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Vol. 26, Number 8
A St. Andrews Presbyterian College Student Publication
Students Remembered in
Campus Memorial Service
SGA Wants Activity
More than 75 members of the St.
Andrews community gathered in Belk Cen
ter Sunday to remember two students who
died in a Jan. 30 auto accident.
College Dean Thomas Benson pre
sided over the memorial service for sopho
more Jonathan Coleman Barger,20,ofRock-
well. N.C. and freshman Christina Steiger,
19, of Alta Vista, Va.
One of the purposes of the service,
according to Benson, was to enable the St.
Andrews community to remember and cele
brate the lives of Jonathan and Christina,
along with the families of the two students.
"On this winter afternoon we gather
for worship," Benson said. "Seeking the
company of each other as the chill of our loss
is honored and the warmth of our memory is
St. Andrews students reacted with
shock and sadness when first news of the
accident reached the campus.
A letter immediatly went out from
the office of William Loftus, dean of students
with all of the available information. Faculty
and staff members tried to help make sense of
The college flag flew at half-mast
the following week.
According to police reports, Barger
and Steiger were killed when the 1985 Chev
rolet in which they were travelling ran off the
See MEMORIAL page 12
The student activity fee, used to fund
campus organizations including The
Lance , would benefit from future rises in
tuition and fee charges if Student Associa
tion officers have their way.
The Lance has obtained a copy of a draft
letter to incoming President Thomas
Reuschling which calls for a one percent
surcharge on tuition and fees to be used to
fund student activities.
Student Association President Charles
Brown, Senate President David Perkinson,
Treasurer Nathan West and Senate Budget
Committee Chair John Newman signed
the letter to be delivered to President
Reuschling upon his arrival.
"The Student Government has gone
beyond the phase of thrifty and creative in
their financial planning," the letter said.
"Because of insufficient financing, worth
while organizations have been limited in
their activity and productivity. This year,
$64,384 was requested by 24 clubs and
organizations. However, the SGA budget
only allowed an allocation of $39,500.
"The current SGA budget is derived
fi-om a $65 apportion for each full-time
equivalent student (FTE). This $65 restric
tion has been in effect since 1974. Consid
erable changes have occurred in the U.S.
economy since the establishment of this
apportion. The most signifigant change is
the reduced strength of the U.S. dollar. The
same bill that was worth one dollar in 1967
is now worth less than 35 cents.
"We propose that the fixed activity fee
of $65 per FTE be increased and stabilized
at one percent of the total cost of room,
board and tuition for each full-time
equivalent student. We believe that this
change will increase the SGA budget suf
ficiently for next year's Student Govern
ment to run the clubs and organizations at
their optimal level.
"This modification will also allow for
economic changes in the future. Reasona
bly, if the school has to raise tuition in order
to survive in the changing economy, the'
SGA budget should increase proportion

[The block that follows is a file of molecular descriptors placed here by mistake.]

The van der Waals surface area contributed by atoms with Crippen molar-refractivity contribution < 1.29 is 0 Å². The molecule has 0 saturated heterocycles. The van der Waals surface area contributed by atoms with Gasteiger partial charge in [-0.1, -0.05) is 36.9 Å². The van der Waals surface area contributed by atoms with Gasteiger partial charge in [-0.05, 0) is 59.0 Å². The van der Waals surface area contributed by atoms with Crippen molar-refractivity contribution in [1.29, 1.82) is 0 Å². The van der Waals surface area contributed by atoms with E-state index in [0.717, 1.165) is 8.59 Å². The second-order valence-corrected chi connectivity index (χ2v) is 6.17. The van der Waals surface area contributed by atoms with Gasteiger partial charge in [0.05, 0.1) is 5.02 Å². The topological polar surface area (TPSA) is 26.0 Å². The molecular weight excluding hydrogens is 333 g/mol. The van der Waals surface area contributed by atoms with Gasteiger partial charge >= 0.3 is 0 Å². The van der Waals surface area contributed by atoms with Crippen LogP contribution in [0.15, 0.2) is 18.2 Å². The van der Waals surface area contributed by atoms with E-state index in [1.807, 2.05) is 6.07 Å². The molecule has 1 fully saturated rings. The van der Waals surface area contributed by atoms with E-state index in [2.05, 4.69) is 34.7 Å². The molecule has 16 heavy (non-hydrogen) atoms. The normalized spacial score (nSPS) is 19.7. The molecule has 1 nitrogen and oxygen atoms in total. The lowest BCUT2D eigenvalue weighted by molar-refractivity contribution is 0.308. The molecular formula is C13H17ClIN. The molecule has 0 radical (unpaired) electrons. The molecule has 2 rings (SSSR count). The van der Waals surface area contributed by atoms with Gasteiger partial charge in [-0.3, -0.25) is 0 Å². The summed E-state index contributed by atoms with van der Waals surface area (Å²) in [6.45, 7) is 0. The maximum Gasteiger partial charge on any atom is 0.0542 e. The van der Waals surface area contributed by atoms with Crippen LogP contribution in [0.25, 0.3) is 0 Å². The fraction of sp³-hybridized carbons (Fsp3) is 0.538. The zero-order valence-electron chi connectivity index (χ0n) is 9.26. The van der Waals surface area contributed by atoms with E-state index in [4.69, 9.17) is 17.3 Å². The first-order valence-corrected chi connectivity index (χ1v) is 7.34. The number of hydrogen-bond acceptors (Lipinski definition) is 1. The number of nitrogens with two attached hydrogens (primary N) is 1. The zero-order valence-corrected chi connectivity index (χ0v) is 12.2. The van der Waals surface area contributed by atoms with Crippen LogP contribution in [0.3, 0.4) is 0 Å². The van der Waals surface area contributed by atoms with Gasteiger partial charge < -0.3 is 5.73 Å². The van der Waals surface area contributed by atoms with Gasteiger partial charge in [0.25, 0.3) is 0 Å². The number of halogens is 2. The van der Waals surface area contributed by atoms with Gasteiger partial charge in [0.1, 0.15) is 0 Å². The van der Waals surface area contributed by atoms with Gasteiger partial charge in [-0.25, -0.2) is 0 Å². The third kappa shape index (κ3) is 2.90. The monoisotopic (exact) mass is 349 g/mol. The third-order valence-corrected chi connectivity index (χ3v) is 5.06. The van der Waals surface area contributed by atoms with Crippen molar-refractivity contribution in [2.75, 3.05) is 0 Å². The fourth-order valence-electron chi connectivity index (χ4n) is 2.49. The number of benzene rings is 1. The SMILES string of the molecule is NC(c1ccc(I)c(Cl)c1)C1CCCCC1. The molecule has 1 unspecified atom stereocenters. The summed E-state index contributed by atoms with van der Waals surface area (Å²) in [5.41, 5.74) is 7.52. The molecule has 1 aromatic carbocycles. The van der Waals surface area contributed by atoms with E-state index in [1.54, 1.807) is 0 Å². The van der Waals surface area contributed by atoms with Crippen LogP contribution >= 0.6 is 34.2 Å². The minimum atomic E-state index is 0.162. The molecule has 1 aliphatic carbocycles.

The letter goes on to mention areas of
great concern, particularly the plight of
campus radio station WSAP and the St.
Andrews Riding Council.
If adopted, the proposal would greatly
affect the funding of campus publications,
such as The Lance and The Lamp and
Shield. Currendy, The Lance recieves $3
per FTE while The Lamp and Shield re
cieves $12. Under the new propesal, those
appropriations would rise to $6 and $20
The letter concludes, "It is dishearten
ing when one is continuously confironted
with one's own limitations. Let us expand
these barriers and provide for those whom
this institution was built, the students."
Novelist and SA
Edgerton, Reads at
for Nobel Peace
Coach of the Year
College Will Remove Heaters
Workers began on Monday to
transfer the space heaters out of Farrago to
another storage warehouse off campus.
They had been stored there since last fall as
part of an agreement St Andrews has with
a consortium of colleges.
Student group NCSL had just
circulated a petition to request their re
moval from Farrago. They planned to
present it to Harvie Jordan on Mon^y.
Already, Concord Hall has
planned a party in Farrago for this Satur
St. Andrews belongs to the
Company College Gift-in-Kind Program.
For $1,000 a year the school has access to
products donated to the consortium.
When a member school is given a donation,
it can barter them with other member
schools, exchange them for “points”, or sell
The $1,500 in space heaters came
to St. Andrews through an acquisition by
Jordan. One of the members of Jordan’s
church who works with Marley Electric
Company in Bennettsville told him of
these space heaters his company was plan
ning to throw away. Jordan asked to have
them and “then we got trapped with them.”
“I had no idea how many there
were,” Jordan said.
According to Jordan, they were
stored in Farrago because it was too
expensive to store them in a private ware
house. Last Friday, Chair of the Board of
Trustees Jim Morgan called Jordan about
an affordable place to store the heaters.
“While it has been unfortunate
with the storage, it’s been very beneficial
for us,” Jordan said, “It’s one of the first
gifts we’ve been able to obtain to give
back to the program to get points.”
Jordan has cashed in some
points to receive some cookware, discon
tinued products donated to the program by
Comingware. He expects to receive them
“sometime in March.”